Dostoyevsky’s The Brothers Karamazov is one of my favorite books; “The Grand Inquisitor,” my favorite chapter. In it, Dostoyevsky masterfully crafts a parable that would hold any Christian’s attention. Christ returns to earth during the time of the Spanish Inquisition, and is condemned to exile because his judge disagrees with Jesus’ responses to the Devil during the testing in the desert. Besides being an incredible work of literature, this chapter is very difficult to digest for anyone who takes the Christian life seriously. Dostoyevsky left me, and I am sure many others, with a haunting question: How would I treat Christ if he were to come into my life?
Being ready for Christ’s return is a recurring theme in the Gospels. A number of parables deal with it — The Parable of the Ten Virgins, The Judgment of the Nations, The Parable of the Wedding Feast, On Being Vigilant. The early Christians clearly understood that our lives are marked by preparing ourselves to meet Christ. Their preoccupation with this reality was a lot more pronounced than ours because they thought his return was imminent. The consequences of not being prepared are very clear. For example, the five unprepared virgins are not only denied entrance to the wedding fest, but Jesus says to them, “I do not know you.”
But how can we prepare ourselves to meet someone whom we know only remotely? I received an answer not too long ago in a book entitled Contemplative Retreat by Franz Jalics. “So often, our relationship with God suffers from illusions because we think it depends only on intentions,” Jalics says. “The only way of knowing with certainty where we stand with regard to God, is to take all our human relationships together and look at them. What happens in these relationships also happens in our relationship with God.”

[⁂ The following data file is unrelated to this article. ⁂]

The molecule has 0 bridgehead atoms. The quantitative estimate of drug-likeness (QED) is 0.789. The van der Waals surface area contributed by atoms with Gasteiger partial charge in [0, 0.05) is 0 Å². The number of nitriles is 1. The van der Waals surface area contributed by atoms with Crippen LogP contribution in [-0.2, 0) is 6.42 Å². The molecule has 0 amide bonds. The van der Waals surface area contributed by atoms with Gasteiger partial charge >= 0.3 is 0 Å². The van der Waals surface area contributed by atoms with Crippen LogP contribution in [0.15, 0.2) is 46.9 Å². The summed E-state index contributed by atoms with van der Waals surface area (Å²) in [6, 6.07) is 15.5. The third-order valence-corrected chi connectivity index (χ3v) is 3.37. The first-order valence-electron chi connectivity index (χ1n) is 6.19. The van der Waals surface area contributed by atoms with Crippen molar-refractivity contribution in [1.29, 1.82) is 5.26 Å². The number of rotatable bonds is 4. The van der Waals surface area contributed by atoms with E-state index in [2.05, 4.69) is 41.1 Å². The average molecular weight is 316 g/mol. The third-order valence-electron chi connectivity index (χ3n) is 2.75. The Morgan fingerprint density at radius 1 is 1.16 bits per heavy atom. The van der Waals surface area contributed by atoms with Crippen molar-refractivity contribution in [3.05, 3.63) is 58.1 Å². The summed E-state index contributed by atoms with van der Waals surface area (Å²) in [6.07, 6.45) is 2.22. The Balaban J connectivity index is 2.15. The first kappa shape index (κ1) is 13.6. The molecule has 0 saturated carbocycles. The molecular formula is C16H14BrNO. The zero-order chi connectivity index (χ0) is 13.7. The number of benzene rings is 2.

It is the same answer that Dostoyevsky came up with. Each generation, each person, would treat Christ in exactly the same way that we treat others. This is the stark truth contained in the Gospel passage, “Amen, I say to you, whatever you did [did not do] for one of these least brothers of mine, you did [did not do] for me” (Matthew 25:40). Preparing ourselves for the coming of Christ is as concrete as improving our relationships with others.
This makes so much sense to me. After all, I am fundamentally the same person in relationship with God and in relationship with others. My gut reactions, whether positive or negative, are the same regardless of who triggers them. If I look down on others, I look down on God. If I get angry with others, I get angry with God. If I ignore others, I ignore God. If I keep others at a distance, I keep God at a distance too. And here’s the biggie — if I judge others, I sit in judgment of God. Ouch! There’s not much difference between myself and the Grand Inquisitor after all.
The bottom line is this: If we take our relationship with God seriously, we must take our relationships with others seriously. If we want to improve our relationship with God, we must improve our relationships with others. Another way of saying this is that our relationship with others is our relationship with God. Loving God and loving our neighbor is the same thing. But we cannot love others/God unless we love ourselves. This is another huge truth that has been recognized in the Jewish tradition for millennia and was canonized by Jesus as the second greatest commandment: Love your neighbor as yourself.
In Luke, it is in the context of the two great commandments that Jesus tells the story of the Good Samaritan. By placing ourselves in the position of each character, we can make this parable our own and perhaps find some inspiration to grow in our relationship with ourselves, with others, and with God.
Become a Good Samaritan to another Busted Halo® reader and share the fruit of this exercise with us by posting a comment!